Gray, Microsoft, Inc.
PART ONE - BACKGROUND AND MOTIVATION
Chapter 1 What Is It All About?
1.1 Goal and Overview
1.2 Application Examples
1.2.1 Online Transaction Processing: Debit/Credit Example
1.2.2 Electronic Commerce Example
1.2.3 Workflow Management: Travel Planning Example
1.3 System Paradigms
1.3.1 Three-Tier and Two-Tier Architectures
1.3.2 Federations of Servers
1.4 Virtues of the Transaction Concept
1.4.1 Transaction Properties and the Transaction Programming Interface
1.4.2 Requirements on Transactional Servers
1.5 Concepts and Architecture of Database Servers
1.5.1 Architectural Layers of Database Systems
1.5.2 How Data Is Stored
1.5.3 How Data Is Accessed
1.5.4 How Queries and Updates Are Executed
1.6 Lessons Learned
Chapter 2 Computational Models
2.1 Goal and Overview
2.3 The Page Model
2.4 The Object Model
2.5 Road Map of the Book
2.6 Lessons Learned
- No. of pages:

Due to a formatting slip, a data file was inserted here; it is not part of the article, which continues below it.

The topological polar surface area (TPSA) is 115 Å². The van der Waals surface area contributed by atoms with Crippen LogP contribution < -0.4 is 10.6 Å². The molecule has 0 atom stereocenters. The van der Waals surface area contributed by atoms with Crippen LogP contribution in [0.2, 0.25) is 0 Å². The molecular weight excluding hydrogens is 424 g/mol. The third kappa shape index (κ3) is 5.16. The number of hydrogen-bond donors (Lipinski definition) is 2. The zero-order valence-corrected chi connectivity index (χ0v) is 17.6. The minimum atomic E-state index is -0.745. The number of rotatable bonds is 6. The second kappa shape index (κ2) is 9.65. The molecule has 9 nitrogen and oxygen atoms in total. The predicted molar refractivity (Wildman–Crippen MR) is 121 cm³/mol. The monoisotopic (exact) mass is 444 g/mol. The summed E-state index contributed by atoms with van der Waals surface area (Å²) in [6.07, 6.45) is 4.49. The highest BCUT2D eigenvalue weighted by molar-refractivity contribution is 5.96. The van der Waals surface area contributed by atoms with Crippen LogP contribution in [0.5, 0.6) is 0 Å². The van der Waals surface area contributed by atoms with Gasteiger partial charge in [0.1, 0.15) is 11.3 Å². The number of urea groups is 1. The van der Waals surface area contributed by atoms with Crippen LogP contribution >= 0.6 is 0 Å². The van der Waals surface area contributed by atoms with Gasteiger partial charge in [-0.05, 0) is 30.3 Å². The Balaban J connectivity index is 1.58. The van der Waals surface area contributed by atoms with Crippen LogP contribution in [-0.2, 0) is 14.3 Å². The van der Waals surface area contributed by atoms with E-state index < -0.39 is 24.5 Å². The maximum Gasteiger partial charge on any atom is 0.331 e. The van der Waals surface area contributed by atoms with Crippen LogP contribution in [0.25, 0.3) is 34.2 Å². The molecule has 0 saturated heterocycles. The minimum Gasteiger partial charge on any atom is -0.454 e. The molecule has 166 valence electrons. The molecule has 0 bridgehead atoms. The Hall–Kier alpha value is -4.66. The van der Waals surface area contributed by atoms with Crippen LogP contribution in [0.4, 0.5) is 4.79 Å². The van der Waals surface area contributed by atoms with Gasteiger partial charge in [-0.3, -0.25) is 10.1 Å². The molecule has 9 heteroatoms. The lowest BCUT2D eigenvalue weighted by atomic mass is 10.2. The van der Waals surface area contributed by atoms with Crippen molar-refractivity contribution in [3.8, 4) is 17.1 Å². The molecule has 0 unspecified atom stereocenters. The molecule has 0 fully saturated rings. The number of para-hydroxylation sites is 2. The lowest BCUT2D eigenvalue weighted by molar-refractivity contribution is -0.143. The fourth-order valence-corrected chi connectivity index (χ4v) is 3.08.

- © 2002
21st May 2001
- Print ISBN:
- Electronic ISBN:
Gerhard Weikum is Professor of Computer Science at University of the Saarland in Saarbruecken, Germany, where he leads a research group on database and information systems. His research has focused on parallel and distributed information systems, transaction processing and workflow management, database optimization and performance evaluation, multimedia data management, and intelligent search on Web data.
Gottfried Vossen is Professor of Computer Science and a Director of the Institür für Wirtschaftsinformatik, Universität Münster (Department of Information Systems, University of Muenster, Germany). His research in the area of object-based database systems has dealt primarily with models for data and objects, database languages, transaction processing, integration with scientific applications, XML and its applications, and workflow management.
@qu:"This book is a major advance for transaction processing. It gives an in-depth presentation of both the theoretical and practical aspects of the field, and is the first to present our new understanding of multi-level (object model) transaction processing. It's likely to become the standard reference in our field for many years to come."
@source:Jim Gray, Microsoft